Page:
While financial matters are one of the biggest strains on a marriage and a primary cause of divorce, the divorce rate has declined during the recession.
This, say some experts, is because getting divorced is costly, especially so when times are tough. Moreover, most lawyers require a deposit before they will consider a case.
People would rather hold back on divorce proceedings because of the cost involved. In many cases when there is a strain on the marriage, the main breadwinner will not disclose some sources of income or other financial details, which makes it very difficult for the other spouse to file for divorce. By default, this results in the couple staying married.
Couples have been choosing to separate or to stay together in an unhappy relationship. Most of the complaints, especially by women, are that they cannot afford to get divorced and are unsure whether they will be financially secure after divorce.
The economic climate is not that good, and people still have a lot of debt. Some people can’t afford to get divorced because of that.
Bertus Preller, an attorney at Abrahams & Gross, says couples are being coerced into staying together for pragmatic financial reasons.
Maintaining two separate households while relying on the income once used to support a single household can be very difficult when times are tough, he says.
“I also think that our challenging financial climate may have prompted individuals to reconsider the role of marriage by thinking more of it as a quest for financial stability than a quest for finding a soulmate.”
In a US survey in which 1197 married couples were asked how their relationship had changed during the recession, a third said their marriage was at a high risk of divorce through added financial stress, while 38% of couples who had been considering divorce delayed their plans because of the costs, including legal fees and setting up separate households.
About 30% said the struggle of surviving the recession had brought them closer to their partner as they weathered the storm together.
More than half of the 1600 attorneys who are members of the American Academy of Matrimonial Lawyers reported a 40% downturn in their business in 2009, a phenomenon the New York Daily News described as “sleeping with the enemy”.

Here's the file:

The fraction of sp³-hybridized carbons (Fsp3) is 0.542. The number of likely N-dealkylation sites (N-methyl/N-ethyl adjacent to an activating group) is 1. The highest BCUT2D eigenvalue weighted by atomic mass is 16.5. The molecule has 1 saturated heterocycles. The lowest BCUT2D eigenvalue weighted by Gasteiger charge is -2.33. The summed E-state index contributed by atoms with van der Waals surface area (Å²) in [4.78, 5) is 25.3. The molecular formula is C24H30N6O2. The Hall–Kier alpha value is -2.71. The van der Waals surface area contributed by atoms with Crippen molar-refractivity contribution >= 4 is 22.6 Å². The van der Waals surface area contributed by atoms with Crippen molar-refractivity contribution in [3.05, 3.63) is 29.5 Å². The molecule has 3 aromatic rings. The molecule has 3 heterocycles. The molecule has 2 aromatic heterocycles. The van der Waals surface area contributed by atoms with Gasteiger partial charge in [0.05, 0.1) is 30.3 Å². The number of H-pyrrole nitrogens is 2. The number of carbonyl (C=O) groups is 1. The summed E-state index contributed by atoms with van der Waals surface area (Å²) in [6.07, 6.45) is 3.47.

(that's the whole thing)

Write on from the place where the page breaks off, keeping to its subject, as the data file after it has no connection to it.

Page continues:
Those same lawyers are now being inundated with new clients as financial stability returns. The Financial Times reported that, in a signal of economic recovery, the US divorce rate was growing.
A stronger economy, lower unemployment and a housing market that is stabilizing are contributing to a rise in divorce filings.
“There is a definite increase in divorce instructions this year in comparison to 2010,” says Preller.
“From this, one may assume that the economy is slowly starting to pick up and, unfortunately, the divorce rate is too.”
Article by: Adele Shevel – Sunday Times: http://www.timeslive.co.za/sundaytimes/article1064919.ece/Recession-puts-brakes-on-divorce
Bertus Preller is a Divorce and Family Law Attorney in Cape Town and has more than 20 years experience in most sectors of the law and 13 years as a practicing attorney. He specializes in Family law and Divorce Law at Abrahams and Gross Attorneys Inc. in Cape Town. Bertus is also the Family Law expert on Health24.com and on the expert panel of Law24.com and is frequently quoted on Family Law issues in newspapers such as the Sunday Times and Business Times. His areas of expertise are Divorce Law, Family Law, Divorce Mediation, Parenting Plans, Parental Responsibilities and Rights, Custody (care and contact) of children, same sex marriages, unmarried fathers rights, domestic violence matters, international divorce law, digital rights, media law and criminal law.